Was Israeli public misled on abductions?
Author: Shlomi Eldar Posted July 3, 2014
This is how it began: It happened on June 12 at 10:15 p.m., at the hitchhiking station close to the Alon Shvut settlement in Judea and Samaria. Three boys — Gil-Ad Shaer, Naftali Frenkel and Eyal Yifrach — got into a Hyundai driven by Marwan Qawasmeh and Amar Abu Aisha, two terrorists from Hebron.
The radio was set to the news channel of Israel's public radio to deceive the hitchhikers into thinking it was an Israeli car. The voice of Knesset member Shelly Yachimovich was heard on the radio. Later, Yachimovich was to describe that interview, which served as the setting for the horrifying murder of the youths, as a relaxed conversation she held in her yard on a Tel Aviv summer evening.
When the boys realized that the Hyundai passengers were not Jews but terrorists, one of them succeeded in calling the police emergency call center and whispered, "We've been kidnapped." In the recording of that phone call, one of the abductors was heard shouting in Hebrew, "Heads down!" Then there were sounds of shouting, volleys from an automatic weapon and a weak voice sighing "Ai," of someone who was injured. This was followed by another volley of shots from an automatic weapon, and the boys fell silent. Then the murderers burst out singing.
It was a murder in real-time, horrifying and monstrous. Three Israeli boys who attempted to hitch a ride on their way to their weekend Shabbat at home were murdered in cold blood. And the police had recorded documentation of the murder. Like in the movies.
Examination of the burned Hyundai found near Halhul, north of Hebron, only verified what was already known from listening to the tape. The numerous bloodstains and DNA findings left no room for hope. But Israel's defense and political systems closed ranks and transmitted one message, loud and clear: The State of Israel is closely tracking the fates of the three missing boys, who were abducted for bargaining purposes to free Palestinian prisoners. Thus, searches are underway to free them.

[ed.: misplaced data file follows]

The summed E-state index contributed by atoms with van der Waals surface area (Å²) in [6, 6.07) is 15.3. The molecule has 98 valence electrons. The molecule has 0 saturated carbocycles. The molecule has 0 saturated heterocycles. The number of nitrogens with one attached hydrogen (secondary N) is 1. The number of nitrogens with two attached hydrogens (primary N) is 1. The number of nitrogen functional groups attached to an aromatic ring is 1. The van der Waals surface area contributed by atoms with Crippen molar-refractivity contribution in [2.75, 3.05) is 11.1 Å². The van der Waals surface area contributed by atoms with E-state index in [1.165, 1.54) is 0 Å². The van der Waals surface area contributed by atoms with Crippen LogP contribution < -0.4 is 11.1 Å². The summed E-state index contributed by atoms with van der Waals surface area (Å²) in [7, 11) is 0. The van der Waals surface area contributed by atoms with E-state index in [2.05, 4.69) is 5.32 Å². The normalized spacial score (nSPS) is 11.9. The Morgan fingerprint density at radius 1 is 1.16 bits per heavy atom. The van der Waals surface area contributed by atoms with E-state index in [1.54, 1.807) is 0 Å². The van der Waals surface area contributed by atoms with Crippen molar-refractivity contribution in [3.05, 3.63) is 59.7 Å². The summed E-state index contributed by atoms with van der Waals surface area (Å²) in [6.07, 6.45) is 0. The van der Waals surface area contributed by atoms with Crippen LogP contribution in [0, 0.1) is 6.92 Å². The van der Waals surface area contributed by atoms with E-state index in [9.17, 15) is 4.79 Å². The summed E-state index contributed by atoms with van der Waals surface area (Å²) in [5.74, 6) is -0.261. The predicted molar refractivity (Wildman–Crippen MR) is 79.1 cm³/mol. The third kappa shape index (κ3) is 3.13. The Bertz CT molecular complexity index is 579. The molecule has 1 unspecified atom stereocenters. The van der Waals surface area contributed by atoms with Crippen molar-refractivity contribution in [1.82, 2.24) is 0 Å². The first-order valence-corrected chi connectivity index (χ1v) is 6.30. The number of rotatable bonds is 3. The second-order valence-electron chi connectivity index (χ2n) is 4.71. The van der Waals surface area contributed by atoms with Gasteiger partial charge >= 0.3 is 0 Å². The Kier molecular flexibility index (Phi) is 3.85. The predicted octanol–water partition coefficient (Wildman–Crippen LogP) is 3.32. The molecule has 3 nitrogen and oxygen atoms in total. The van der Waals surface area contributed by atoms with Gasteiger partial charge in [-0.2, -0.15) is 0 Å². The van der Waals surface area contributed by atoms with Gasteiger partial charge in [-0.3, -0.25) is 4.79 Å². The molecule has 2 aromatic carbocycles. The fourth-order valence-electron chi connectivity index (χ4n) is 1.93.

The border crossing between Israel and Jordan was closed. The official reason: to prevent the terrorists from smuggling the abductees outside Israel's borders, and even from the Palestinian Authority's limits.
Military and security pundits were interviewed incessantly on the radio and television stations about possible methods for extricating the abducted boys. Someone mentioned the 1976 Operation Entebbe, others talked about the failed operation to release soldier Nachshon Wachsman in 1994 and the lessons that were learned from that affair. And, of course, soldier Gilad Shalit was mentioned often; his name hovered in the background throughout all the long broadcast hours.
When criticism was voiced regarding the police emergency call center doing nothing when it received the dramatic call from the abducted boys, its focus was mainly on the loss of precious hours. These hours could have been used to track down the kidnappers, pinpoint their escape route in real time and free the boys.
The Israeli public watched television, listened to the radio, read the newspapers and hoped with all its heart that the teenagers would come home soon in a daring rescue operation of the Matkal elite reconnaissance platoon or the Yamam elite counterterrorist unit. After all, Israel has learned from the mistakes made in the attempted rescue of Nachshon Wachsman.
Simultaneously, rumors began to leak on social networks that the bodies of the teens had been uncovered in the territories. In a journalist briefing session, Israel Defense Forces (IDF) spokesman Brig. Gen. Moti Almoz adopted a reproachful tone and raised hopes even higher. He said, "Both the army and the Shin Bet are working on making new evaluations of the situation in the recent hours and are involved in many operations designed to ensure the safe return of these boys. Regarding the rumors that have spread — these rumors have no basis and are not reliable." He didn't even blink an eye when he said this.
In the complex relationship between the public, the media and the army, credibility is the most important tool required by a spokesman, especially an IDF spokesman. It will take a long, long time until Almoz restores his credibility in the public's eyes.
And so, from the moment the abduction of the three teens became known, the defense and political-diplomatic apparatuses closed ranks to conceal and deny the truth. At the same time, the "Return Our Boys" operation was launched; its very name shows that the IDF misled the Israeli public into thinking that its soldiers, who were extensively raiding neighborhoods in Hebron, were searching for the abducted youths.
Only those who heard the emergency call recording knew that the best one could hope for was to bring the boys to their final resting places.